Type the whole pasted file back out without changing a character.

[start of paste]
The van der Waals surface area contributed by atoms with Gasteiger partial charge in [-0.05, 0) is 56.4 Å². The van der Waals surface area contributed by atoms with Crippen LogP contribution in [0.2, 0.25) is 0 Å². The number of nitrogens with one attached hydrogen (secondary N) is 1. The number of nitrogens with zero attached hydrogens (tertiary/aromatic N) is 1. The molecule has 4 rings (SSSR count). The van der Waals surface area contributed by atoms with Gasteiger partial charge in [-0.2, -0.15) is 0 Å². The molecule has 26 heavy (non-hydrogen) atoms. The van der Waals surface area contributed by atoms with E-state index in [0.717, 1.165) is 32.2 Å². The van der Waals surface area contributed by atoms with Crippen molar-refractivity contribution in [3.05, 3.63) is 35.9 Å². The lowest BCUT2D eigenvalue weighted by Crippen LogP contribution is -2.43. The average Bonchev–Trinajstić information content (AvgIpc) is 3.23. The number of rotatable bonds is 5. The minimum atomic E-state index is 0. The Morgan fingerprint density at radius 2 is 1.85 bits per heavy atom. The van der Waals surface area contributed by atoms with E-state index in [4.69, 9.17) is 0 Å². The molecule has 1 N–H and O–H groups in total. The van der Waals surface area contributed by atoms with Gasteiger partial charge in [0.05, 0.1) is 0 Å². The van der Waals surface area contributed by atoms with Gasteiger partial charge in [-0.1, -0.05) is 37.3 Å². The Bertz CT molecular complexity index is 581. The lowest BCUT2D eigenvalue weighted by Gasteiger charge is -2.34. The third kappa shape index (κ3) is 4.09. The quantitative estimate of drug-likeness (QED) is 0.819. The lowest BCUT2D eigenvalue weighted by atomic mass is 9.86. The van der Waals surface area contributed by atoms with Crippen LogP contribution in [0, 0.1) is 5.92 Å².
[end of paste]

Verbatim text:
The van der Waals surface area contributed by atoms with Gasteiger partial charge in [-0.05, 0) is 56.4 Å². The van der Waals surface area contributed by atoms with Crippen LogP contribution in [0.2, 0.25) is 0 Å². The number of nitrogens with one attached hydrogen (secondary N) is 1. The number of nitrogens with zero attached hydrogens (tertiary/aromatic N) is 1. The molecule has 4 rings (SSSR count). The van der Waals surface area contributed by atoms with Gasteiger partial charge in [-0.2, -0.15) is 0 Å². The molecule has 26 heavy (non-hydrogen) atoms. The van der Waals surface area contributed by atoms with E-state index in [0.717, 1.165) is 32.2 Å². The van der Waals surface area contributed by atoms with Crippen molar-refractivity contribution in [3.05, 3.63) is 35.9 Å². The lowest BCUT2D eigenvalue weighted by Crippen LogP contribution is -2.43. The average Bonchev–Trinajstić information content (AvgIpc) is 3.23. The number of rotatable bonds is 5. The minimum atomic E-state index is 0. The Morgan fingerprint density at radius 2 is 1.85 bits per heavy atom. The van der Waals surface area contributed by atoms with E-state index in [4.69, 9.17) is 0 Å². The molecule has 1 N–H and O–H groups in total. The van der Waals surface area contributed by atoms with Gasteiger partial charge in [0.05, 0.1) is 0 Å². The van der Waals surface area contributed by atoms with Gasteiger partial charge in [-0.1, -0.05) is 37.3 Å². The Bertz CT molecular complexity index is 581. The lowest BCUT2D eigenvalue weighted by Gasteiger charge is -2.34. The third kappa shape index (κ3) is 4.09. The quantitative estimate of drug-likeness (QED) is 0.819. The lowest BCUT2D eigenvalue weighted by atomic mass is 9.86. The van der Waals surface area contributed by atoms with Crippen LogP contribution in [0, 0.1) is 5.92 Å².